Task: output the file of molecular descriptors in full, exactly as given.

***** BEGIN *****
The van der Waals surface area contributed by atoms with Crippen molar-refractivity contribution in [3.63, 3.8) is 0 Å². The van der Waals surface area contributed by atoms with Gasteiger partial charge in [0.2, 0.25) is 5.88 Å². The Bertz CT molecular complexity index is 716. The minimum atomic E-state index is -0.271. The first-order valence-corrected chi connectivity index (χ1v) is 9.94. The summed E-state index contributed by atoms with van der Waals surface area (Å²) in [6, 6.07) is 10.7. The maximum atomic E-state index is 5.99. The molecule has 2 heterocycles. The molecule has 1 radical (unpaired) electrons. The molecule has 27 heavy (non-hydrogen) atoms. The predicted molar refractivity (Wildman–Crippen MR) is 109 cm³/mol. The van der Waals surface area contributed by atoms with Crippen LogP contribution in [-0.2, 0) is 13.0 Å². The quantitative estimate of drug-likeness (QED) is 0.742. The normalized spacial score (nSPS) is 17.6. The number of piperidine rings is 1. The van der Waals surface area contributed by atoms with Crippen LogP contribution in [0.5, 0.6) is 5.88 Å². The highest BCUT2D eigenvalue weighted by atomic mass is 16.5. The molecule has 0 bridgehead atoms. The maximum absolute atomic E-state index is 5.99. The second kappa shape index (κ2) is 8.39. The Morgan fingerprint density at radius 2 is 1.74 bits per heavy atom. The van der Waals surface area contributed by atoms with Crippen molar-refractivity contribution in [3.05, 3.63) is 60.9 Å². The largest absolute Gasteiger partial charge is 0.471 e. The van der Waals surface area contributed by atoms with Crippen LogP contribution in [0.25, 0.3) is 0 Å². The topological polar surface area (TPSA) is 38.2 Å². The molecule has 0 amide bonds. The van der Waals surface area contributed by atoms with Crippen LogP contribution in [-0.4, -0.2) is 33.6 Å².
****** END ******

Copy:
The van der Waals surface area contributed by atoms with Crippen molar-refractivity contribution in [3.63, 3.8) is 0 Å². The van der Waals surface area contributed by atoms with Gasteiger partial charge in [0.2, 0.25) is 5.88 Å². The Bertz CT molecular complexity index is 716. The minimum atomic E-state index is -0.271. The first-order valence-corrected chi connectivity index (χ1v) is 9.94. The summed E-state index contributed by atoms with van der Waals surface area (Å²) in [6, 6.07) is 10.7. The maximum atomic E-state index is 5.99. The molecule has 2 heterocycles. The molecule has 1 radical (unpaired) electrons. The molecule has 27 heavy (non-hydrogen) atoms. The predicted molar refractivity (Wildman–Crippen MR) is 109 cm³/mol. The van der Waals surface area contributed by atoms with Crippen LogP contribution in [-0.2, 0) is 13.0 Å². The quantitative estimate of drug-likeness (QED) is 0.742. The normalized spacial score (nSPS) is 17.6. The number of piperidine rings is 1. The van der Waals surface area contributed by atoms with Crippen LogP contribution in [0.5, 0.6) is 5.88 Å². The highest BCUT2D eigenvalue weighted by atomic mass is 16.5. The molecule has 0 bridgehead atoms. The maximum absolute atomic E-state index is 5.99. The second kappa shape index (κ2) is 8.39. The Morgan fingerprint density at radius 2 is 1.74 bits per heavy atom. The van der Waals surface area contributed by atoms with Crippen molar-refractivity contribution in [3.05, 3.63) is 60.9 Å². The largest absolute Gasteiger partial charge is 0.471 e. The van der Waals surface area contributed by atoms with Crippen LogP contribution in [0.25, 0.3) is 0 Å². The topological polar surface area (TPSA) is 38.2 Å². The molecule has 0 amide bonds. The van der Waals surface area contributed by atoms with Crippen LogP contribution in [-0.4, -0.2) is 33.6 Å².